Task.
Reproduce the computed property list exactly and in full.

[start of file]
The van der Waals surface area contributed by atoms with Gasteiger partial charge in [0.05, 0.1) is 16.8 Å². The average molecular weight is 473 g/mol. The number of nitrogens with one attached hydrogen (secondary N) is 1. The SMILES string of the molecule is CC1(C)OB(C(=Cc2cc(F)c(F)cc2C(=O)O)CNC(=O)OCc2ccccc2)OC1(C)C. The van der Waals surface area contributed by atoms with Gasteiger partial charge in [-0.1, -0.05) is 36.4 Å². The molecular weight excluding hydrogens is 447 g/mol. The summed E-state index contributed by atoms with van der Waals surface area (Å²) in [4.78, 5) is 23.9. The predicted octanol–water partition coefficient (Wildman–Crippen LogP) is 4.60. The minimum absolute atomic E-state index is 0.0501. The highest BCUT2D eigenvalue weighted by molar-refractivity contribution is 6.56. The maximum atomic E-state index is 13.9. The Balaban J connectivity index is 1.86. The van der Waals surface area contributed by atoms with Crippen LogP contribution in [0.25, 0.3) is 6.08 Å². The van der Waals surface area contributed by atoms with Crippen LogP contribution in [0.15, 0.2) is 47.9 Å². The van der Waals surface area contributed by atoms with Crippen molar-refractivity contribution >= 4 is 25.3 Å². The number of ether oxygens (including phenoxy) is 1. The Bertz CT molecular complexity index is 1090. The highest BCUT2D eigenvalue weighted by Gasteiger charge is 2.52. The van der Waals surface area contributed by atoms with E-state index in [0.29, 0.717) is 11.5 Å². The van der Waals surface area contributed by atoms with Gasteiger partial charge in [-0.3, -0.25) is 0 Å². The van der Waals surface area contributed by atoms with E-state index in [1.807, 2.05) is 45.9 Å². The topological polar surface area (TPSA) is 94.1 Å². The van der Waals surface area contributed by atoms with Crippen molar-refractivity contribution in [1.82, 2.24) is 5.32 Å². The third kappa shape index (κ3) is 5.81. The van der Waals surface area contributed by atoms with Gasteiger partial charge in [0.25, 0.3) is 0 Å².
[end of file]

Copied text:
The van der Waals surface area contributed by atoms with Gasteiger partial charge in [0.05, 0.1) is 16.8 Å². The average molecular weight is 473 g/mol. The number of nitrogens with one attached hydrogen (secondary N) is 1. The SMILES string of the molecule is CC1(C)OB(C(=Cc2cc(F)c(F)cc2C(=O)O)CNC(=O)OCc2ccccc2)OC1(C)C. The van der Waals surface area contributed by atoms with Gasteiger partial charge in [-0.1, -0.05) is 36.4 Å². The molecular weight excluding hydrogens is 447 g/mol. The summed E-state index contributed by atoms with van der Waals surface area (Å²) in [4.78, 5) is 23.9. The predicted octanol–water partition coefficient (Wildman–Crippen LogP) is 4.60. The minimum absolute atomic E-state index is 0.0501. The highest BCUT2D eigenvalue weighted by molar-refractivity contribution is 6.56. The maximum atomic E-state index is 13.9. The Balaban J connectivity index is 1.86. The van der Waals surface area contributed by atoms with Crippen LogP contribution in [0.25, 0.3) is 6.08 Å². The van der Waals surface area contributed by atoms with Crippen LogP contribution in [0.15, 0.2) is 47.9 Å². The van der Waals surface area contributed by atoms with Crippen molar-refractivity contribution >= 4 is 25.3 Å². The number of ether oxygens (including phenoxy) is 1. The Bertz CT molecular complexity index is 1090. The highest BCUT2D eigenvalue weighted by Gasteiger charge is 2.52. The van der Waals surface area contributed by atoms with E-state index in [0.29, 0.717) is 11.5 Å². The van der Waals surface area contributed by atoms with Gasteiger partial charge in [-0.3, -0.25) is 0 Å². The van der Waals surface area contributed by atoms with E-state index in [1.807, 2.05) is 45.9 Å². The topological polar surface area (TPSA) is 94.1 Å². The van der Waals surface area contributed by atoms with Crippen molar-refractivity contribution in [1.82, 2.24) is 5.32 Å². The third kappa shape index (κ3) is 5.81. The van der Waals surface area contributed by atoms with Gasteiger partial charge in [0.25, 0.3) is 0 Å².